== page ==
quotation

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QUOTATION, practice. The allegation of some authority or case, or passage of some law, in support of a position which it is desired to establish.
     2. Quotations when properly made, assist the reader, but when misplaced, they are inconvenient. As to the manner of quoting or citing authorities, see Abbreviations; Citations.

QUOTATION, rights. The transcript of a part of a book or writing from a book or paper into another.
     2. If the quotation is fair, and not so extensive as to extract the whole value or the most valuable part of an author, it will not be a violation of the copyright. It is mostly difficult to define what is a fair quotation. When the quotation is unfair, an injunction will lie to restrain the publication. See 17 Ves. 424; 1 Bell's Com. 121, 5th ed.
     3. "That part of a work of one author found in another," observed Lord Ellenborough, "is not of itself piracy, or sufficient to support an action; a man may adopt part of the work of another; he may so make use of another's labors for the promotion of science, and the benefit of the public." 5 Esp. N. P. C. 170; 1 Campb. 94. See Curt. on Copyr. 242; 3 Myl. & Cr. 737, 738; 17 Ves. 422; 1 Campb. 94; 2 Story, R. 100; 2 Beav. 6, 7; Abridgment; Copyright.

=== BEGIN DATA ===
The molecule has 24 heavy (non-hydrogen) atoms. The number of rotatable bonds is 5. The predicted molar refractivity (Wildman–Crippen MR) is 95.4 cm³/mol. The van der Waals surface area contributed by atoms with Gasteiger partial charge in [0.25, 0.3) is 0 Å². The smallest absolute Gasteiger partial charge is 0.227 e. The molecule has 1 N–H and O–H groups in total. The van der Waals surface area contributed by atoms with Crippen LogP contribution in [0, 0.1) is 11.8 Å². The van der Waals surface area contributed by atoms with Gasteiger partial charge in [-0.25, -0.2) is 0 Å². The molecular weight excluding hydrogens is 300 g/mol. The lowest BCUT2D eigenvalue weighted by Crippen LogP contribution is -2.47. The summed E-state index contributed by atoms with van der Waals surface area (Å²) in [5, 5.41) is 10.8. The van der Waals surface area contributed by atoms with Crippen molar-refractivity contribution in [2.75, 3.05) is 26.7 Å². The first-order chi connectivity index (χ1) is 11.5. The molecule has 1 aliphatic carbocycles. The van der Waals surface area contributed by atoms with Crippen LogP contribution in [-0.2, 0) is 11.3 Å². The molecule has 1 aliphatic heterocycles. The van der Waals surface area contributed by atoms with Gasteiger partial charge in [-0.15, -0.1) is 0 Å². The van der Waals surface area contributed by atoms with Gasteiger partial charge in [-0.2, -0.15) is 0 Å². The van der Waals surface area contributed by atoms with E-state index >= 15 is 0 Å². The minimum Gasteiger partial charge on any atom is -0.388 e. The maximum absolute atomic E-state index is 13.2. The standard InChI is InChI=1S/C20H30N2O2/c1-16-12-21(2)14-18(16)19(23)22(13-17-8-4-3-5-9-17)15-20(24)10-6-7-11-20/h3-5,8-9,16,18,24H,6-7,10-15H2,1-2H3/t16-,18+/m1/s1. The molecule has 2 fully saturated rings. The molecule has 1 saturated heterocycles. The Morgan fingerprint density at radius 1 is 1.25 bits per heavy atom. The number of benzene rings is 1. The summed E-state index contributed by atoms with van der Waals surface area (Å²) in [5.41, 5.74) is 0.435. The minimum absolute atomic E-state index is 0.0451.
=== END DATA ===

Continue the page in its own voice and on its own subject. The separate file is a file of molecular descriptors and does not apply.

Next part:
References in periodicals archive ?
The immigrant characters' language with all its slang sounds unrealistic and mars the effect of naturalness, though realism is the author's intended goal, even as the high-sounding English expressions used at times with literary quotations might cause some raised eyebrows.
The California Academic Decathlon champions have also overpacked their brains with mathematical theorems and literary quotations, with music scores and art critiques.
Taken as a whole, the thirty-one needleworks on display - featuring everything from conventional decorative motifs to embroidered appropriations of modern and contemporary art to literary quotations addressing the metaphoric implications of sewing and weaving - constitute a kind of perverse cataloguing of the sampler qua artistic medium: "perverse" because modernism's emphasis on medium-specificity is precisely what allows it to distinguish high art from lowly craft (and, by extension, "masculine" aesthetics from "feminine" ornament), but more interestingly because, under Reichek's nimble fingers, the sampler's essential property reveals itself to be the ability to elude the very categorical logic on which a modernist notion of medium is based.